For the seasoned (and organized) gardeners among us, there’s little more satisfying than spending time prepping your garden ahead of the warmer growing season.
Bulb planting usually occurs between September and December, as bulbs need several weeks of cold temperatures to help them to emerge from dormancy and flower to their full potential.
This usually means that they’re in the ground for several months before they start to flower, which can leave them vulnerable to the elements, (as well as a few naughty garden critters!).
Risks to Your Bulbs
Unfortunately, there are always going to be a few things that can cause a risk to your bulbs once they’ve been planted.
Our feline friends are serial offenders for digging up bulbs; especially if they happen to be planted exactly where they like to do their al fresco business. And our kitty companions aren’t the only neighborhood delinquents. Local wildlife, such as birds, foxes and even badgers have also been known to dig up and feast on bulbs as a nutritious snack.
The glorious Great British weather can also be a big risk to your bulbs. Getting your bulbs in the ground before the worst of the frost is usually enough to protect them, but a particularly wet or cold winter, can be enough to ruin all your hard work!
Where you position your bulbs can also be fundamental to the success of your growing endeavors. Bulbs need plenty of sunlight and drainage to flourish. Too little drainage and you run the risk of rot setting in. Monty Don, the green-fingered expert himself, is quoted in Homes and Gardens as saying ‘With most bulbs, you can never have too much drainage – they will grow the better for it,’.
Keeping your beds well weeded, even before your bulbs have sprouted is the best way to give them every chance of success. Some of the hardier strains of weed, such as bindweed, try to strangle off budding plants, killing your bulbs before they’ve even had a chance! Weeds can also leech much of the nutrients from the soil, leaving little for your plants, and causing them to be weak and malnourished.
The garden really can be a brutal place to start life…
And if all that’s not enough, then there’s also a plethora of creepy crawlies that will find your bulbs to be a tasty treat sometimes before you’ve even got them into the ground. If not properly stored, Aphids will nibble away on your bulbs causing the injured plants to fail to fully flower. If the plant does manage to survive, the flower could be disfigured.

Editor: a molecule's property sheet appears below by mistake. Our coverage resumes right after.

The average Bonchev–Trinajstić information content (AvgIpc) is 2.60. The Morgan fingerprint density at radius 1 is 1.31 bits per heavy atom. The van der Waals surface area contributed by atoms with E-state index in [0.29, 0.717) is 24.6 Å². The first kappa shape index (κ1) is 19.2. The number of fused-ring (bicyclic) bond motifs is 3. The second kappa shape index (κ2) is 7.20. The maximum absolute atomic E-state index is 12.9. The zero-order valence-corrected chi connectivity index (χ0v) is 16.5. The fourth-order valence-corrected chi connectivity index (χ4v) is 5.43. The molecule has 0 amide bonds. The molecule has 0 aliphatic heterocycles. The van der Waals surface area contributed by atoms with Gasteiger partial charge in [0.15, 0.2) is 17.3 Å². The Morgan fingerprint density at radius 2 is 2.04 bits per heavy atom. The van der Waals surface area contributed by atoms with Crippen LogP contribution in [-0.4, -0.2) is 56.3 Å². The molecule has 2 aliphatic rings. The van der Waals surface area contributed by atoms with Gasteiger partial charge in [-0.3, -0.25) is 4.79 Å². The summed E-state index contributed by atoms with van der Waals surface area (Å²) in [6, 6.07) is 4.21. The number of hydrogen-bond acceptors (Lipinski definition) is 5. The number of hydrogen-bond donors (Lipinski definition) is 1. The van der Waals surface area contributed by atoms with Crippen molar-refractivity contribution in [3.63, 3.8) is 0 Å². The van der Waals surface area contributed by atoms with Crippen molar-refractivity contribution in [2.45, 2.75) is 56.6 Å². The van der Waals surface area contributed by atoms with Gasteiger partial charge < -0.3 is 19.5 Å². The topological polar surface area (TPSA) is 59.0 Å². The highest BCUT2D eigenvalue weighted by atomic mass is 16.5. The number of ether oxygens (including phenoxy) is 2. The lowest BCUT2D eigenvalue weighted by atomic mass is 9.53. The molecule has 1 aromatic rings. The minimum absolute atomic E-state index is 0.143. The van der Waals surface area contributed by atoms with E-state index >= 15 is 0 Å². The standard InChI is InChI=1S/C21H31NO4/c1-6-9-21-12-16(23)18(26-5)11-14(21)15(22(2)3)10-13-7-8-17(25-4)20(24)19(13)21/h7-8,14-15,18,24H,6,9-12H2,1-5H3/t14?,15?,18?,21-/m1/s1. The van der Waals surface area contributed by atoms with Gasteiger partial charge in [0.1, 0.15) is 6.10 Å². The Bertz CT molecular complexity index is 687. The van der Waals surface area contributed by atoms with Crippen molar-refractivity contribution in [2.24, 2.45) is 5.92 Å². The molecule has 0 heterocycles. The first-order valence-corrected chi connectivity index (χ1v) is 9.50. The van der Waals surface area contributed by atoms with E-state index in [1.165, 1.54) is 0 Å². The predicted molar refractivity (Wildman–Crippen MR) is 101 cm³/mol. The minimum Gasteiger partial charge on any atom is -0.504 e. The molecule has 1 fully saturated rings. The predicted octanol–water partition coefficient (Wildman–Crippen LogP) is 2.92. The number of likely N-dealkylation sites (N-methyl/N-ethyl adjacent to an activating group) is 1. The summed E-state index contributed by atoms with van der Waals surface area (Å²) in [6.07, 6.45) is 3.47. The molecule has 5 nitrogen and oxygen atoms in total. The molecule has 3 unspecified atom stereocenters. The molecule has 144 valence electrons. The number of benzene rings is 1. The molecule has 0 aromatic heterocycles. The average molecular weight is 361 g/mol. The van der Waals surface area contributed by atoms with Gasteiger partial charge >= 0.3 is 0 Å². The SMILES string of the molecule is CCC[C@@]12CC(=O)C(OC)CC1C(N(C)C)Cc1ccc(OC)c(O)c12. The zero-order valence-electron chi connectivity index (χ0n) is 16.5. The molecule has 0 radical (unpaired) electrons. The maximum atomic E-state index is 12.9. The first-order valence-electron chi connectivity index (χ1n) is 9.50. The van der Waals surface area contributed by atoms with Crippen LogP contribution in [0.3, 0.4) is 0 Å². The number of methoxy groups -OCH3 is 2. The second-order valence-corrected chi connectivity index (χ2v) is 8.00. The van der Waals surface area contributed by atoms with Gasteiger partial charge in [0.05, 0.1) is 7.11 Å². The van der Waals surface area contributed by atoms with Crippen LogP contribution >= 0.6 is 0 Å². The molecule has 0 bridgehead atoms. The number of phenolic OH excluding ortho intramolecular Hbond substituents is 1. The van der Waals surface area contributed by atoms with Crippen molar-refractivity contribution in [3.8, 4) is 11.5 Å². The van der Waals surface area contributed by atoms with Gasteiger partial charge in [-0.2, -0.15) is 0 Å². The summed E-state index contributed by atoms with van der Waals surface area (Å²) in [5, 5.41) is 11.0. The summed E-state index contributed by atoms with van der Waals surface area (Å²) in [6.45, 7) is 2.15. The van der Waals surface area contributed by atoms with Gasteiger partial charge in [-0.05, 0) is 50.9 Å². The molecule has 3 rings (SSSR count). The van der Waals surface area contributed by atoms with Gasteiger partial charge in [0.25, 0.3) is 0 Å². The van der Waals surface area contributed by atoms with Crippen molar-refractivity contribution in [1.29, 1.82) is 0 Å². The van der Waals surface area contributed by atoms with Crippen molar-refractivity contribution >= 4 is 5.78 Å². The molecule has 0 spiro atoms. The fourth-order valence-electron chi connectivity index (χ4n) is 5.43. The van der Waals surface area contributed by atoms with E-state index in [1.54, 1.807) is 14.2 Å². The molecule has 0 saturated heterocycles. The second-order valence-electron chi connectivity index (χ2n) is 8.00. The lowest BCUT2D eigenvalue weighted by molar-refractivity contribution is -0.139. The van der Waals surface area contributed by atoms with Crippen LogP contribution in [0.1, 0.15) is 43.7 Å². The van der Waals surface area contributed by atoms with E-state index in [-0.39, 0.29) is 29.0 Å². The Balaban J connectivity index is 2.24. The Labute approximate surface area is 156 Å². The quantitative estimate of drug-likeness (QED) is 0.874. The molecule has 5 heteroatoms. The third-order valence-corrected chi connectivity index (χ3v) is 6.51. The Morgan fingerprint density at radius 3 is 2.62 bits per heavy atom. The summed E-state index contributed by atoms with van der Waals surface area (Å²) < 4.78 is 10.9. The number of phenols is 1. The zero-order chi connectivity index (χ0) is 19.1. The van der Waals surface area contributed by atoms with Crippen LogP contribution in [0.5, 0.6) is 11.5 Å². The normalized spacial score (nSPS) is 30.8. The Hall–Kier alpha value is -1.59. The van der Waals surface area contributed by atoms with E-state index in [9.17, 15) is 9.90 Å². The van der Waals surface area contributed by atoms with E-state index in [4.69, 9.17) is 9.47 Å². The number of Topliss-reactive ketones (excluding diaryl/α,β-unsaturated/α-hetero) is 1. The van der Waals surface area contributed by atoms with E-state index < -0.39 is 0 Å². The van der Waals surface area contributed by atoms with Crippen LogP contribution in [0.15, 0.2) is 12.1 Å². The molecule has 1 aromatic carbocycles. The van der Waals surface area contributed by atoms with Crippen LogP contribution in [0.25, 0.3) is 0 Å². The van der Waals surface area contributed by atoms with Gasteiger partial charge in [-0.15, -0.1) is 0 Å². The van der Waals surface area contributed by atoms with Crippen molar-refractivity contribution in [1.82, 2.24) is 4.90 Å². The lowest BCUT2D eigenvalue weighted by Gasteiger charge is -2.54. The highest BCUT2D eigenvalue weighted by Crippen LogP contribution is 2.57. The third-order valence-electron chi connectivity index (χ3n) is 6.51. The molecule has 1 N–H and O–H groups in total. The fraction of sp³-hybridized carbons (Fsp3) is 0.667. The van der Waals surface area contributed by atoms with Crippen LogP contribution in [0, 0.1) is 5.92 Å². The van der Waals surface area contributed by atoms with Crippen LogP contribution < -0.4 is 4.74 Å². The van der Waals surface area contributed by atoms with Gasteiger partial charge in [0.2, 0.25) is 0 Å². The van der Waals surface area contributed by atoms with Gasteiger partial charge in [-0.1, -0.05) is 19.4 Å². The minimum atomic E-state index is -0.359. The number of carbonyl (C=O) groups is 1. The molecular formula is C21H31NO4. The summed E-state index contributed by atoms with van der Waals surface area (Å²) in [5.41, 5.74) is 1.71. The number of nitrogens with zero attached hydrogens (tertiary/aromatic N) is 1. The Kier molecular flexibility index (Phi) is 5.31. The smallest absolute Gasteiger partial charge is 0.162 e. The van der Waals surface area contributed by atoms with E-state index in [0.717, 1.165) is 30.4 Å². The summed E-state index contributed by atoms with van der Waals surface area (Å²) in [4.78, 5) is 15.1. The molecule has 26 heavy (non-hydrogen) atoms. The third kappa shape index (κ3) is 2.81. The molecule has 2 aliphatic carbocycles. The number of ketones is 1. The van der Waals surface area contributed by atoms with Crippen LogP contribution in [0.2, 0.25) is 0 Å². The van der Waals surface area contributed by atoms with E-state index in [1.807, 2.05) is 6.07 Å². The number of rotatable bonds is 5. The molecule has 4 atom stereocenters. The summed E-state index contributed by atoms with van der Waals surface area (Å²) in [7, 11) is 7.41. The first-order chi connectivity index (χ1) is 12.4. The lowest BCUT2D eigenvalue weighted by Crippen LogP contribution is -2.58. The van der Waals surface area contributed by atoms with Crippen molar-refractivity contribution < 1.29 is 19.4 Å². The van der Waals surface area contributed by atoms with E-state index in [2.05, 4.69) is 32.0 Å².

How to protect your bulbs
So just how can you protect your hard work from all the perils of the garden?
One effective method for protecting your bulbs from larger garden visitors, such as squirrels and birds, is to place a protective metal mesh over the flower beds once the bulbs have been planted. This makes it much harder for animals to dig at the ground and retrieve your bulbs.
Some gardeners advocate leaving an alternative food source for your animal callers, such as bird feeders and nuts for squirrels. Whilst this may distract them from your bulbs, if they come back looking for more food at a later date, and there isn't a steady supply, they might go for your bulbs anyway!
A most simple and effective way to best protect your bulbs whilst they are in their early stages is to plant them inside and only put them in the ground once they’re a little more established. A greenhouse is a great place do to this! A greenhouse will give you a place to pot your bulbs and keep them safe until they start to sprout, all whilst giving them plenty of sunlight to thrive.
Visit The Ultimate Guide to Greenhouses to explore everything there is to know about purchasing and growing in a greenhouse.
But what if you don’t have a huge amount of outdoor space? Have no fear, there are plenty of small greenhouses for sale which will provide your plants plenty of protection without needing a huge plot of land.
How to Tell if your Bulbs are Viable
Of course, there’s no point in going to all the trouble of planting and protecting your bulbs all winter if the bulbs aren’t healthy to begin with. There are a number of ways to tell whether your bulbs will be viable once planted. A healthy bulb will be sturdy and plump, not wrinkled and dehydrated. If it crackles when you squeeze it, it’s unfortunately well past its best. In addition, if they feel soft or mushy, they need to be thrown away, as rot has already set in.
You should also make sure they don’t come into contact with other bulbs as the rot can spread from infected bulbs to healthy ones.
For more ideas on how you can protect your bulbs, or create a growing space for your plants, visit Rhino Greenhouses Direct, where you’ll find a whole host of options for every budget and available space.